An email from a friend arrived in my inbox this week. He was soliciting advice. Here's his question.
Our older son notified us by text that he and his wife could come over for Easter Sunday dinner. We dutifully dropped $50 on primo lamb chops, wild rice, asparagus, a freshly baked pie, and a six-pack of craft beer. Our son arrived empty handed, though he quickly filled one by grabbing a beer from the refrigerator, handing a sparkling water to his wife. The fact that the pair brought nothing cast a pall of entitlement over the holiday dinner. Was I wrong to feel this way? Could this have been my own fault for subsidizing him for so long? I look forward to your sage guidance.
Readers, what would you tell hm? Here's the stab I made at handing out sage guidance on life's little and big inter-personal problems.
We feel what we feel and you feel lousy about your son not acknowledging the effort you made. It might have helped if he had thanked you for making such a great dinner.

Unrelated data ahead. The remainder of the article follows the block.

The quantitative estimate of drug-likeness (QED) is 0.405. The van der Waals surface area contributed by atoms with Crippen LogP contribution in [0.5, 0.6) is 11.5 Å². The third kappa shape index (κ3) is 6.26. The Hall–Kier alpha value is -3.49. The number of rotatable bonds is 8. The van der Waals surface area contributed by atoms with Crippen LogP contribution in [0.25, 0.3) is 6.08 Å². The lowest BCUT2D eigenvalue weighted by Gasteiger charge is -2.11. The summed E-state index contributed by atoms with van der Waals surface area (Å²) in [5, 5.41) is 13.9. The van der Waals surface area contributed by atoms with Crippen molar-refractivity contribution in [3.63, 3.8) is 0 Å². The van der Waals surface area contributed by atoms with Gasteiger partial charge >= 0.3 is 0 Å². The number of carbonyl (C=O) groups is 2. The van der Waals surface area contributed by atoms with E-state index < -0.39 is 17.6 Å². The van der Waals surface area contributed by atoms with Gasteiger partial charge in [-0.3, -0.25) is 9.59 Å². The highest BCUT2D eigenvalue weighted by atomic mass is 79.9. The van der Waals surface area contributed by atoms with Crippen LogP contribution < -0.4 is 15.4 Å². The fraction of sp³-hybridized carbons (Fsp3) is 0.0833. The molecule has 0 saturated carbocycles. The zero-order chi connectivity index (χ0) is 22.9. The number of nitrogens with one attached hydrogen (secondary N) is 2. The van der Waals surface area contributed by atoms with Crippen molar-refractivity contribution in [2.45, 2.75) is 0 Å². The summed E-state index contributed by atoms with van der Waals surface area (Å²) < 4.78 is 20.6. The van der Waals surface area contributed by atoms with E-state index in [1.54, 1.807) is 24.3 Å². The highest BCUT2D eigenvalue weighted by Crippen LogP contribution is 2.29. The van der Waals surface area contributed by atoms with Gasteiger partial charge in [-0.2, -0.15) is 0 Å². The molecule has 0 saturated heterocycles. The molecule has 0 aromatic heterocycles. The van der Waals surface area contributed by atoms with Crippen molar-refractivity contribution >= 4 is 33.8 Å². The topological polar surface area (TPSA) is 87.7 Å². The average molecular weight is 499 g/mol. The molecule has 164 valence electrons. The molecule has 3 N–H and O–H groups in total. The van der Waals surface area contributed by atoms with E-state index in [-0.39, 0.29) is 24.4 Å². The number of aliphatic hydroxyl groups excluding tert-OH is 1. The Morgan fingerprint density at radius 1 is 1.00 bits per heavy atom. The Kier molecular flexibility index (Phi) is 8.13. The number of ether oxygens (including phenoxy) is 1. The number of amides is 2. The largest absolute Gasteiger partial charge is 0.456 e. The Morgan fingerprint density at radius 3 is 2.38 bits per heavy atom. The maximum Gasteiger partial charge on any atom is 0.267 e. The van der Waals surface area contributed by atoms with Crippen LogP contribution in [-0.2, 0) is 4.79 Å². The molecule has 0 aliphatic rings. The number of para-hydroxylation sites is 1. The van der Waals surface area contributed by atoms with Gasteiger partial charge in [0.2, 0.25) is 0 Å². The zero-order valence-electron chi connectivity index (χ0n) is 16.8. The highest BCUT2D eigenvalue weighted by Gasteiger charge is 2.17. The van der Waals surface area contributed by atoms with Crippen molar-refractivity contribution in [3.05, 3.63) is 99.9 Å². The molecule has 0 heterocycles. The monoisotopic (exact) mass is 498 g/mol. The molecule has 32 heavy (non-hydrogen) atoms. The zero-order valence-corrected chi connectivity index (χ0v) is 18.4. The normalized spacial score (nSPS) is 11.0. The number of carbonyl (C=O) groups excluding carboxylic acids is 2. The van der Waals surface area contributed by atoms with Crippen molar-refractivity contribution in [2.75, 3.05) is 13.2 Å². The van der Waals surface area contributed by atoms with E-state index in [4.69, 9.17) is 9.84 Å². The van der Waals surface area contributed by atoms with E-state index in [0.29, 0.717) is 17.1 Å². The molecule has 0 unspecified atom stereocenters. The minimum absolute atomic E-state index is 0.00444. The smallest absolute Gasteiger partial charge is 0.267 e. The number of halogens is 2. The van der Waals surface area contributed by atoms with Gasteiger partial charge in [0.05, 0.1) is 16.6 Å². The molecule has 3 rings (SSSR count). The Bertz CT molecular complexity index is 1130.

But this may not be an entitlement issue. Adult kids are still kids and when they come home for a "special" dinner they don't see themselves as guests but as your son, and sons or daughters don't usually think to bring "guest gifts" or "chip in" offerings to their parents. Also it may be a generational thing. Every year we are invited to a neighbor's house for Passover dinner along with their two adult kids and their families as well as cousins and the cousins' kids. I always call to see what I can bring (usually dessert). But it turns out that I am almost alone in that. My neighbor tells me that I and an "older" cousin are the only ones who offer to bring anything. The grown kids and cousins never do.
If these kids were invited to a friend's house for a big get-together, would they bring a six pack or a bottle of wine? Probably. But parents seem to be another story.
I checked in with Paterfamilias. He leaned toward letting it slide. His rationale: The relationship with adult children is so important and delicately balanced, why let something relatively minor become an issue.
Any of you readers want to take a crack at this?